A Marathon application typically represents a long-running service that has many instances running on multiple hosts. An application instance is called a task. The application definition describes everything needed to start and maintain the tasks. A Marathon application definition creates a DC/OS service.

Deploying Hello Marathon: An Inline Shell Script

Let’s start with a simple example: an service that prints Hello Marathon to stdout and then sleeps for 5 sec, in an endless loop.
Use the following JSON application definition to describe the application. Create a file with the name of your choice.

    "id": "basic-0", 
    "cmd": "while [ true ] ; do echo 'Hello Marathon' ; sleep 5 ; done",
    "cpus": 0.1,
    "mem": 10.0,
    "instances": 1

cmd in the above example is the command that gets executed. Its value is wrapped by the underlying Mesos executor via /bin/sh -c ${cmd}.

Then, add the service to DC/OS

dcos marathon app add <your-service-name>.json

When you define and launch a service, Marathon hands over execution to Mesos. Mesos creates a sandbox directory for each task. The sandbox directory is a directory on each agent node that acts as an execution environment and contains relevant log files. The stderr and stdout streams are also written to the sandbox directory.

Declaring Resources in Applications

To run any non-trivial application, you typically depend on a collection of resources: files or archives of files. To manage resource allocation, Marathon has the concept of URIs (uniform resource identifiers). URIs use the Mesos fetcher to do the legwork in terms of downloading (and potentially) extracting resources.

Before we dive into this topic, let’s have a look at an example:

    "id": "basic-1", 
    "cmd": "`chmod u+x cool-script.sh && ./cool-script.sh`",
    "cpus": 0.1,
    "mem": 10.0,
    "instances": 1,
    "uris": [

The example above executes the cmd, downloads the resource https://example.com/app/cool-script.sh (via Mesos), and makes it available in the service instance’s Mesos sandbox. You can verify that it has been downloaded by visiting the DC/OS web interface and clicking on an instance of basic-1, then on the Files tab. You should find cool-script.sh there.

Note: The fetcher does not make dowloaded files executable by default. In the example above, cmd first makes the file executable.

As already mentioned above, Marathon also knows how to handle application resources that reside in archives. Currently, Marathon will (via Mesos and before executing the cmd) first attempt to unpack/extract resources with the following file extensions:

  • .tgz
  • .tar.gz
  • .tbz2
  • .tar.bz2
  • .txz
  • .tar.xz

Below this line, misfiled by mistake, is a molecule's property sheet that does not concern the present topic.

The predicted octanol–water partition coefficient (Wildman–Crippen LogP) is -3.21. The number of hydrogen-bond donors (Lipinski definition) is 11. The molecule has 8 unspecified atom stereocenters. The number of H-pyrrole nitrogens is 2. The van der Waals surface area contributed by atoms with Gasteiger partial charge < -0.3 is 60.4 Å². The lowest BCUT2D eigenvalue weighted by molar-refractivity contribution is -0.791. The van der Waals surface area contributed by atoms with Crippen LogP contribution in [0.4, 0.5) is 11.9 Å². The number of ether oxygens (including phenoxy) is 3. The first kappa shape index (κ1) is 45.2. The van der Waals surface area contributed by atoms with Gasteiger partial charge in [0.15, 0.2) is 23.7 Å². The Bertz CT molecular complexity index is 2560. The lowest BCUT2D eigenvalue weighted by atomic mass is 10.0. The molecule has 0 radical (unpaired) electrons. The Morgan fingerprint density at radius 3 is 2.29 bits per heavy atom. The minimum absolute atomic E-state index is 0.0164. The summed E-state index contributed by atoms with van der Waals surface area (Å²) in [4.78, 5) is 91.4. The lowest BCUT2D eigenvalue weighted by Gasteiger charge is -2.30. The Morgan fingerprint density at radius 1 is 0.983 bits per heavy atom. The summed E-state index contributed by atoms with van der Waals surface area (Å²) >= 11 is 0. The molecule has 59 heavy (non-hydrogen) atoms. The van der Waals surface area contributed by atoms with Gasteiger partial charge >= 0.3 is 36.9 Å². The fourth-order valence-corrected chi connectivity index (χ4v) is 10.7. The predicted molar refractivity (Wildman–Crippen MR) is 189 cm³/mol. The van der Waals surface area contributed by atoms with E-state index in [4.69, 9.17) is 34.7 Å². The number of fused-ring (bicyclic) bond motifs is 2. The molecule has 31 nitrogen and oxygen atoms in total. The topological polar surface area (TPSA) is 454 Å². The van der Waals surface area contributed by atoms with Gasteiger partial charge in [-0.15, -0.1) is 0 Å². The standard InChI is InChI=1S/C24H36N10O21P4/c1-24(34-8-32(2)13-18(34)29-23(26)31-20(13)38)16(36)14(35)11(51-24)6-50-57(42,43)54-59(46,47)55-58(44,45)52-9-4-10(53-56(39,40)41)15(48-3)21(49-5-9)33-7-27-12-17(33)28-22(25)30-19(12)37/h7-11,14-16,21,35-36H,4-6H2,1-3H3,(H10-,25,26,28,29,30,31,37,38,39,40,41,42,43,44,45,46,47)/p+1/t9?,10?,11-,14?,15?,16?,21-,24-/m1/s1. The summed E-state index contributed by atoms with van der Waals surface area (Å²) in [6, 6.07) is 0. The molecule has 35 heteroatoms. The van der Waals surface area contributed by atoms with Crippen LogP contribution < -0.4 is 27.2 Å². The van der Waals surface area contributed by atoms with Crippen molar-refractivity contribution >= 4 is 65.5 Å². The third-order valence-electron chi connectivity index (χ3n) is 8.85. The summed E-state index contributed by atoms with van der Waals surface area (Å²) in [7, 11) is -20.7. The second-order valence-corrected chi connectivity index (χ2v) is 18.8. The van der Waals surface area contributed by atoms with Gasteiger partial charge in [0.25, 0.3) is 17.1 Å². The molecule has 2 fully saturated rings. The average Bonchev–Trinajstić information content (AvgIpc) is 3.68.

• .zip

The following example shows you how this looks in practice. Assume you have an application executable in a zip file at https://example.com/app.zip. This zip file contains the script cool-script.sh, which you want to execute. Here’s how:

    "id": "basic-2", 
    "cmd": "app/cool-script.sh",
    "cpus": 0.1,
    "mem": 10.0,
    "instances": 1,
    "uris": [

In contrast to the example basic-1 we now have a cmd with the value app/cool-script.sh. When the zip file gets downloaded and extracted, a directory app according to the file name app.zip is created and the content of the zip file is extracted into it.

You can specify more than one resource. For example, you could provide a Git repository and some resources from a CDN as follows:

    "uris": [
        "https://git.example.com/repo-app.zip", "https://cdn.example.net/my-file.jpg", "https://cdn.example.net/my-other-file.css"

A typical pattern in the development and deployment cycle is to have your automated build system place the app binary in a location that’s downloadable via an URI. Marathon can download resources from a number of sources. Marathon supports the following URI schemes:

  • file:
  • http:
  • https:
  • ftp:
  • ftps:
  • hdfs:
  • s3:
  • s3a:
  • s3n:

Deploying a Simple Docker-based Application with the REST API

With Marathon it is straightforward to run applications that use Docker images.

In the following example, you will create a simple Docker app and deploy it to DC/OS using the Marathon REST API.

The Docker app is a Python-based web server that uses the image python:3. Inside the container, the web server runs on port 8080 (the value of containerPort). hostPort is set to 0 so that Marathon assigns a random port on the Mesos agent, which is mapped to port 8080 inside the container.

Paste the following JSON into a file named basic-3.json.

  "id": "basic-3",
  "cmd": "python3 -m http.server 8080",
  "cpus": 0.5,
  "mem": 32.0,
  "container": {
    "type": "DOCKER",
    "docker": {
      "image": "python:3",
      "network": "BRIDGE",
      "portMappings": [
        { "containerPort": 8080, "hostPort": 0 }

Use the Marathon REST API to deploy the app basic-3 from the DC/OS CLI. Refer to the documentation to learn more about the API token required in the command below.

 curl -H "Authorization: token=$(dcos config show core.dcos_acs_token)" -X POST <master-IP>/service/marathon/v2/apps -d @basic-3.json -H "Content-type: application/json"

When you submit the above application definition to DC/OS, you should see your new service running from the Services tab of the DC/OS GUI.

Go to <master-IP>:3100 to see the contents of the Docker container’s root directory.

Marathon Health Checks

You can define health checks for your DC/OS services. Health checks are defined on a per application basis, and are run against that application’s tasks. Marathon health chec...

Deploying a Docker-based Service

In this tutorial, a custom Docker app is created and added to Marathon. Prerequisites Docker installed on your workstation Docker Hub account DC/OS installed DC/OS CLI installed Cr...